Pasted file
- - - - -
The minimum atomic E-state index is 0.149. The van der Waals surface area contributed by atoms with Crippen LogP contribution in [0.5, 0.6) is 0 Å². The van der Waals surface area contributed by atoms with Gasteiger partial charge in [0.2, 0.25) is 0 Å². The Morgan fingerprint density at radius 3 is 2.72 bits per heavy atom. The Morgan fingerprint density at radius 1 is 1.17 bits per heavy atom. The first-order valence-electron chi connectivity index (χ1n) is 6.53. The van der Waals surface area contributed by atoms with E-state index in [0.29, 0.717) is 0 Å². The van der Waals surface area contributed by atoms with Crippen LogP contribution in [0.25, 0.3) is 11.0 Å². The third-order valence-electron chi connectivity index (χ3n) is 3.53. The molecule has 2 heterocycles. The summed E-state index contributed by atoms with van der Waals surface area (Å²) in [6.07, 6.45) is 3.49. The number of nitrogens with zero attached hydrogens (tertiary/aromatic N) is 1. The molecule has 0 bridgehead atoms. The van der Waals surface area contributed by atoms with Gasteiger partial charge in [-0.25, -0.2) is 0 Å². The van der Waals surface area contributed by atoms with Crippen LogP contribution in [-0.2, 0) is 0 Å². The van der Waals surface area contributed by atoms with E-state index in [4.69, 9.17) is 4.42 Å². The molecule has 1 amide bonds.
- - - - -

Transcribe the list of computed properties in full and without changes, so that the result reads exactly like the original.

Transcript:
The minimum atomic E-state index is 0.149. The van der Waals surface area contributed by atoms with Crippen LogP contribution in [0.5, 0.6) is 0 Å². The van der Waals surface area contributed by atoms with Gasteiger partial charge in [0.2, 0.25) is 0 Å². The Morgan fingerprint density at radius 3 is 2.72 bits per heavy atom. The Morgan fingerprint density at radius 1 is 1.17 bits per heavy atom. The first-order valence-electron chi connectivity index (χ1n) is 6.53. The van der Waals surface area contributed by atoms with E-state index in [0.29, 0.717) is 0 Å². The van der Waals surface area contributed by atoms with Crippen LogP contribution in [0.25, 0.3) is 11.0 Å². The third-order valence-electron chi connectivity index (χ3n) is 3.53. The molecule has 2 heterocycles. The summed E-state index contributed by atoms with van der Waals surface area (Å²) in [6.07, 6.45) is 3.49. The number of nitrogens with zero attached hydrogens (tertiary/aromatic N) is 1. The molecule has 0 bridgehead atoms. The van der Waals surface area contributed by atoms with Gasteiger partial charge in [-0.25, -0.2) is 0 Å². The van der Waals surface area contributed by atoms with Crippen LogP contribution in [-0.2, 0) is 0 Å². The van der Waals surface area contributed by atoms with E-state index in [4.69, 9.17) is 4.42 Å². The molecule has 1 amide bonds.